• The purpose of processing consumers’ personal information.
  • The benefits resulting from the processing to the business, the consumer, other stakeholders, and the public. 
  • The negative impacts on consumers’ privacy associated with the processing, including the sources of these negative impacts. 
  • The safeguards that the business plans to implement to address the negative impacts identified in subsection
  • The business’s assessment of whether the negative impacts are mitigated by the implemented safeguards outweighs the benefits. 

Under the Draft Regulations, businesses should review their risk assessments at least once every three years, and update as necessary. Finally, the Draft Regulations permit businesses to conduct a single risk assessment for processing activities that present similar risks to consumers’ privacy. It also alleviates the need to conduct a duplicative risk assessment if the business has already conducted and documented a risk assessment under another law or regulation that meets all the requirements of the CCPA Regulations. 

Draft Cybersecurity Audit Regulations

The Draft Regulations relating to cybersecurity audits require that businesses engaged in processing consumers’ personal information in a manner that poses a substantial risk to their privacy or security are obligated to conduct annual cybersecurity audits. Businesses shall have 24 months from the effective date of the regulations to complete their first cybersecurity audit.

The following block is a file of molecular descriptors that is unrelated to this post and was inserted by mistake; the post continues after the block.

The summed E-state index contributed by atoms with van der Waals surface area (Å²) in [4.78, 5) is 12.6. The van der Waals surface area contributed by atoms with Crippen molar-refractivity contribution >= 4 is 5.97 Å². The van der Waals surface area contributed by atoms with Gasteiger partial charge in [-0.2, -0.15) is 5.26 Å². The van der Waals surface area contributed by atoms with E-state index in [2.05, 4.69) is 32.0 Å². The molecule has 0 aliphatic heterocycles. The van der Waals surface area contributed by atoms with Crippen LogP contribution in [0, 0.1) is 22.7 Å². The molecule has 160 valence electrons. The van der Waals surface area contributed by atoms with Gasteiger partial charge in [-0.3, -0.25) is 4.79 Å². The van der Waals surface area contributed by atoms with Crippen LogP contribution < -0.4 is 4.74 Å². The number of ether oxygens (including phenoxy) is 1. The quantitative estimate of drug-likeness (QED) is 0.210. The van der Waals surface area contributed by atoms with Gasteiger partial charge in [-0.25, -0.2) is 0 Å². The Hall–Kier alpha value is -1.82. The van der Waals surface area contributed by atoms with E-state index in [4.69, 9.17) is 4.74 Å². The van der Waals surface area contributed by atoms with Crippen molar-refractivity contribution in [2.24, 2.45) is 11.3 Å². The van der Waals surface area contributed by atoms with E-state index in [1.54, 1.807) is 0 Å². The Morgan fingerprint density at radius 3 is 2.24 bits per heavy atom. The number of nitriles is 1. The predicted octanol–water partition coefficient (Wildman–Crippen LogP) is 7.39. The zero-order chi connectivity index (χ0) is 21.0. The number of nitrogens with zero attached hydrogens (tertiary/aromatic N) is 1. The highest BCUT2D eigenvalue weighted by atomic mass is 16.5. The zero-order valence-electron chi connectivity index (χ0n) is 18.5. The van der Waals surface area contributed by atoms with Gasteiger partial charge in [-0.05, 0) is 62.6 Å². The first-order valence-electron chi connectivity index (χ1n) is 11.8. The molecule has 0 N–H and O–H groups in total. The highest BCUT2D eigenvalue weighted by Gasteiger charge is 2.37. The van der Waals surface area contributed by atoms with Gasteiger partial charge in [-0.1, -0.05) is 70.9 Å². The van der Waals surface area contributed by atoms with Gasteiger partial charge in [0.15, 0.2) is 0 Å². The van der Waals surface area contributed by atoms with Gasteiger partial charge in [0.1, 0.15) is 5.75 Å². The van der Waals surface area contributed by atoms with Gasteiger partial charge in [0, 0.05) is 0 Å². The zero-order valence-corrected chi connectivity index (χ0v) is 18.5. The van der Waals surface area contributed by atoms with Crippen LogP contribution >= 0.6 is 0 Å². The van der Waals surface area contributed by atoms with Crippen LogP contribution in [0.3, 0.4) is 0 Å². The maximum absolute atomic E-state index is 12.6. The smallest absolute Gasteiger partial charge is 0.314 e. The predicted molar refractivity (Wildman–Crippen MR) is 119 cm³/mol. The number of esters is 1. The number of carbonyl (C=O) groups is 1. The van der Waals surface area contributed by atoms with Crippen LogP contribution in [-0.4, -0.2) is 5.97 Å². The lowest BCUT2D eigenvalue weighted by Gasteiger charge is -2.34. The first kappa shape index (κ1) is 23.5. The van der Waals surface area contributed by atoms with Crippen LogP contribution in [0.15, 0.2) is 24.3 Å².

The rulemaking process is still ongoing so requirements for cybersecurity audits are still being defined. 

How Planet 9 Can Help? 

Planet 9 employs seasoned professionals with years of experience working in various industries that can help with addressing CCPA requirements. A typical approach consists of the following process:

  • conduct discovery to understand the client’s organization, business processes, and technologies;
  • identify all client’s data and third parties in the CCPA scope;
  • perform a CCPA assessment to identify compliance gaps;
  • develop a roadmap for addressing the identified compliance gaps and risks;
  • assist the client in executing the roadmap.

If you need any help with information security and compliance services, we’ll be happy to assist:

Website: https://planet9security.com

Email:  info@planet9security.com

Phone:  888-437-3646